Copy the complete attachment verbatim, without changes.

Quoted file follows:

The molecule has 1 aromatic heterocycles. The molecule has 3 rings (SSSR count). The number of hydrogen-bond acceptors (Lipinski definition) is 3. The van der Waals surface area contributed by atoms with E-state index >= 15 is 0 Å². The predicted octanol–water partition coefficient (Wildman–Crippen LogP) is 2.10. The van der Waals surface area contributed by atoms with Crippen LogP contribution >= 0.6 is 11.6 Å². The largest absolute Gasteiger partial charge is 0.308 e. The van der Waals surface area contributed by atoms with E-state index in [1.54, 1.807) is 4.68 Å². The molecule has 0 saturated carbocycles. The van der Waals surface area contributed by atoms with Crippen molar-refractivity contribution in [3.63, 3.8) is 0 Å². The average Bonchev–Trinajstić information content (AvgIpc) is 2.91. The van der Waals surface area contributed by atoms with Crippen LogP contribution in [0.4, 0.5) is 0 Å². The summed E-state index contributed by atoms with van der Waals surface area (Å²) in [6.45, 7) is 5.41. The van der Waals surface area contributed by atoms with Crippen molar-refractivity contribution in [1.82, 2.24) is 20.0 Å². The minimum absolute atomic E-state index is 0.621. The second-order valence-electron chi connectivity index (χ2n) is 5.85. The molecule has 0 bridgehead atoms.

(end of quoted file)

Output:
The molecule has 1 aromatic heterocycles. The molecule has 3 rings (SSSR count). The number of hydrogen-bond acceptors (Lipinski definition) is 3. The van der Waals surface area contributed by atoms with E-state index >= 15 is 0 Å². The predicted octanol–water partition coefficient (Wildman–Crippen LogP) is 2.10. The van der Waals surface area contributed by atoms with Crippen LogP contribution >= 0.6 is 11.6 Å². The largest absolute Gasteiger partial charge is 0.308 e. The van der Waals surface area contributed by atoms with E-state index in [1.54, 1.807) is 4.68 Å². The molecule has 0 saturated carbocycles. The van der Waals surface area contributed by atoms with Crippen molar-refractivity contribution in [3.63, 3.8) is 0 Å². The average Bonchev–Trinajstić information content (AvgIpc) is 2.91. The van der Waals surface area contributed by atoms with Crippen LogP contribution in [0.4, 0.5) is 0 Å². The summed E-state index contributed by atoms with van der Waals surface area (Å²) in [6.45, 7) is 5.41. The van der Waals surface area contributed by atoms with Crippen molar-refractivity contribution in [1.82, 2.24) is 20.0 Å². The minimum absolute atomic E-state index is 0.621. The second-order valence-electron chi connectivity index (χ2n) is 5.85. The molecule has 0 bridgehead atoms.